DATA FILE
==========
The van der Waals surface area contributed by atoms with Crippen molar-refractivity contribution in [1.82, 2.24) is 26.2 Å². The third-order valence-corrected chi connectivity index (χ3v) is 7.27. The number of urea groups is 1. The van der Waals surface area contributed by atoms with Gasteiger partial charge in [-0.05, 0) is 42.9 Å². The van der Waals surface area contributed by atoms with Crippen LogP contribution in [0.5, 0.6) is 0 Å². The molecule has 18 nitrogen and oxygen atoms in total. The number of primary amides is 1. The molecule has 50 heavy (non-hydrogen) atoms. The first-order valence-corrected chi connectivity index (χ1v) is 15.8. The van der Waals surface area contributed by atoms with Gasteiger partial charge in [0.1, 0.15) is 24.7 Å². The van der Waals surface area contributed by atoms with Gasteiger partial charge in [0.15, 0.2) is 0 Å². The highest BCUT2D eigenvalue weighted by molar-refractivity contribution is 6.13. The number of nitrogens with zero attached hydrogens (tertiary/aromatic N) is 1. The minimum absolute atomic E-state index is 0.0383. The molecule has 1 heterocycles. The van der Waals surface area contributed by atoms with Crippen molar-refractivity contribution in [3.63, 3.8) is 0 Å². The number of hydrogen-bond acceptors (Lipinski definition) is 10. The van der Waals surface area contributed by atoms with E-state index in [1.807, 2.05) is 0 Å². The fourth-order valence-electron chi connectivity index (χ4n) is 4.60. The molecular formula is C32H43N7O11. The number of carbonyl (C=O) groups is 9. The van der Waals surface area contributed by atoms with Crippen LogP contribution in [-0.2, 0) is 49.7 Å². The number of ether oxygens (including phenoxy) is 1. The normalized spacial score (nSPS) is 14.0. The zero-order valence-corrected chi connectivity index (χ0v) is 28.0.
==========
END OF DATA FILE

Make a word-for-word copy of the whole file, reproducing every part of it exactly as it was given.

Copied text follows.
The van der Waals surface area contributed by atoms with Crippen molar-refractivity contribution in [1.82, 2.24) is 26.2 Å². The third-order valence-corrected chi connectivity index (χ3v) is 7.27. The number of urea groups is 1. The van der Waals surface area contributed by atoms with Gasteiger partial charge in [-0.05, 0) is 42.9 Å². The van der Waals surface area contributed by atoms with Crippen LogP contribution in [0.5, 0.6) is 0 Å². The molecule has 18 nitrogen and oxygen atoms in total. The number of primary amides is 1. The molecule has 50 heavy (non-hydrogen) atoms. The first-order valence-corrected chi connectivity index (χ1v) is 15.8. The van der Waals surface area contributed by atoms with Gasteiger partial charge in [0.1, 0.15) is 24.7 Å². The van der Waals surface area contributed by atoms with Gasteiger partial charge in [0.15, 0.2) is 0 Å². The highest BCUT2D eigenvalue weighted by molar-refractivity contribution is 6.13. The number of nitrogens with zero attached hydrogens (tertiary/aromatic N) is 1. The minimum absolute atomic E-state index is 0.0383. The molecule has 1 heterocycles. The van der Waals surface area contributed by atoms with Crippen molar-refractivity contribution in [3.63, 3.8) is 0 Å². The number of hydrogen-bond acceptors (Lipinski definition) is 10. The van der Waals surface area contributed by atoms with E-state index in [1.807, 2.05) is 0 Å². The fourth-order valence-electron chi connectivity index (χ4n) is 4.60. The molecular formula is C32H43N7O11. The number of carbonyl (C=O) groups is 9. The van der Waals surface area contributed by atoms with Crippen LogP contribution in [-0.2, 0) is 49.7 Å². The number of ether oxygens (including phenoxy) is 1. The normalized spacial score (nSPS) is 14.0. The zero-order valence-corrected chi connectivity index (χ0v) is 28.0.